Chris Bryant: How sanctimonious and uptight do you have to be to object to these prayers?

A Political Life


I'm about as secular a former vicar and heterodox a Christian as you can get, but there are times when the secularists just make themselves look silly. Yesterday's crazy judgment against Bideford Council is one such instance.

I mean, how uptight and sanctimonious do you have to be to want to prevent other people from starting the council meeting with prayers just because you're a humanist?

Yes, if the majority of members want to abolish prayers, then fine, do away with them. And, yes, make it clear that attendance at prayers is not compulsory or even especially desirable. But this distinction between whether the prayers are said before the summoned meeting or as part of it is false.

What is more, I don't buy this argument that because the Local Government Act doesn't expressly allow councils to pray, they can't choose to do so. I'm guessing that within weeks some MP will introduce a Bill to allow councils to pray at the start of meetings. I might even do so myself. And then the militant secularists will have scored a massive own goal.

Don't just ignore this suffering

Every week, there is yet another story about human trafficking. A deaf, orphaned girl of 10 brought to the UK from Pakistan and treated as a slave for 10 years. A group of British workers living in abject conditions in Sweden, trapped by unfair financial terms and unable to flee for fear of reprisals.

Trafficking gangs in eastern Europe charging exorbitant sums to bring young women from further east to the UK for the sex trade and young men to work illegally on building sites; all of them trapped in hovels, in permanent debt and in servitude by their status as illegal immigrants.

It stands to reason that international prosecuting co-operation must be the key to tackling this modern-day slavery. Yet, terrified of their backbenchers, three government ministers (Damian Green, James Brokenshire and Dominic Grieve) this week point blank refused to commit to staying in the European Arrest Warrant, which is the best European tool we have for ensuring swift action when a trafficking gang is discovered within the EU.

Let me cite one instance where the EAW was central. A Slovakian woman was convicted for trafficking for sexual exploitation in England, but it was only thanks to an EAW that her husband, who "recruited" the young women in Slovakia, was brought to face justice here.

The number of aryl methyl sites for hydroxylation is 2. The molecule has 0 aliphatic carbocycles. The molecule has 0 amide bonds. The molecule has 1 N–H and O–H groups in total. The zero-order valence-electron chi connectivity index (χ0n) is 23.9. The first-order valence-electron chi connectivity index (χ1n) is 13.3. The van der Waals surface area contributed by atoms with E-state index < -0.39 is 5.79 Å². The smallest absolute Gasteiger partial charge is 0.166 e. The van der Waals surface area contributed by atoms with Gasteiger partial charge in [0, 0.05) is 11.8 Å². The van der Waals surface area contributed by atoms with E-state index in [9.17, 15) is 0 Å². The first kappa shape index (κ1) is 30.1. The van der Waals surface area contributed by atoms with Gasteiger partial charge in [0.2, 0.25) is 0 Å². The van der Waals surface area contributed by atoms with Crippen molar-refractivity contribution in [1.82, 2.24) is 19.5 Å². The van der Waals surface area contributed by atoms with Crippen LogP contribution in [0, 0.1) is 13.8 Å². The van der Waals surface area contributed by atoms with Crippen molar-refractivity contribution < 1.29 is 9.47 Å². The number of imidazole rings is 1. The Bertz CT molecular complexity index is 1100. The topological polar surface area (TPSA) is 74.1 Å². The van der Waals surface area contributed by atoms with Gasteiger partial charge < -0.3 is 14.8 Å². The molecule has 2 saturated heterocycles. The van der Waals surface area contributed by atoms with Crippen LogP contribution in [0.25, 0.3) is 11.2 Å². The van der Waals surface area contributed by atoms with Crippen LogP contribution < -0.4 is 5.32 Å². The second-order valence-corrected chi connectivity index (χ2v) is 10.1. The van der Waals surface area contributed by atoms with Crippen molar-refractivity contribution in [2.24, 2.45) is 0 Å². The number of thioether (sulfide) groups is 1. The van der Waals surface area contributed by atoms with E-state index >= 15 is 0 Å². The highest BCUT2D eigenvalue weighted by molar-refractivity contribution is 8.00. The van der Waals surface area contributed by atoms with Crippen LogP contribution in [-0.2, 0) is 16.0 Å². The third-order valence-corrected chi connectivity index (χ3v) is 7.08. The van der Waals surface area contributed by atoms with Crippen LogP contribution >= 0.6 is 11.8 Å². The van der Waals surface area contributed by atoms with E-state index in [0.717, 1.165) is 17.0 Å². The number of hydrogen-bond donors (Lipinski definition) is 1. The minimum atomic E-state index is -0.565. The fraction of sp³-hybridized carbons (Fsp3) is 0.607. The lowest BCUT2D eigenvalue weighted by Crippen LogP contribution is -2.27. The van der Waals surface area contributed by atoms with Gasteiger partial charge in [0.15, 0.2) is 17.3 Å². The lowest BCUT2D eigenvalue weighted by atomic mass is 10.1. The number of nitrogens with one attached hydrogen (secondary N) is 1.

The Government was far too slow signing up to the EU directive on human trafficking. Let's hope it's not preparing to abandon the EAW, which would be a European licence to traffic.

The Commissioner and the telephonist

It's a fact of life that MPs, like diplomats, sometimes have to eat for their country. Wednesday night it was the Greek Cypriot Brotherhood dinner in honour of Haris Sophoclides, who has long campaigned for the reunification of still-divided Cyprus.

John Prescott, pictured, was the after-dinner speaker and despite bemoaning the fact that "although I look like Les Dawson I can't tell jokes like him", he regaled us with the story of trying to contact the Cypriot High Commissioner while the Commissioner was back home in Cyprus. It was still the days of telephone exchanges. When Prescott got through to the Nicosia exchange and gave the number for the High Commissioner's house, the helpful telephonist said, "Actually, I know he's just popped round to his mother's. I'll put you through."

It's all in the timing

Parliament is capricious. Sometimes you end up saying the wrong thing at the wrong moment. Not long after my own Gaydar/underpants saga, I unthinkingly quoted a line from Measure for Measure – "dressed in a little brief authority" – which sent Nicholas Soames into such paroxysms that I thought he was going to explode.

This week, my clever colleague Andy Slaughter's researcher got into hot water when he tweeted some daft remarks about the Queen. By an amazing piece of fortune, Andy came top of the ballot for Prime Minister's Questions on Wednesday. That meant he would come immediately after Cameron made his preliminary remarks, which would almost certainly include a warm tribute to Her Majesty on the 60th anniversary of her accession. Sure enough, Cameron gushed and the Tories heckled.

Cool as a cucumber, Andy acknowledged the joke with a quiet smile. "I am sure the whole House, and not least myself, will wish to join the Prime Minister in his warm tribute to Her Majesty." Hansard adds: "Hon Members: 'Hear, hear'."

A fine example of mutual respect

'Tis the season to play rugby. I know this not only because I'm Welsh, but because despite all the sabre-rattling in London and Buenos Aires about the Falkland Islands, I received a Facebook message from an Argentinian friend who plays in their Congressional rugby team. My friend had watched last weekend's Wales match against Ireland and wanted to wish us well. In case you were thinking that he is clearly lacking in patriotism, Ernesto Peluffo fought at Goose Green as a sub-lieutenant with much honour, had large parts of his face shot off by 2nd Paras, and now runs the Argentinian veterans' group. He's always told me he has great respect for his opponents. I wish our two nations could adopt the same attitude.

Twitter: @ChrisBryantMP

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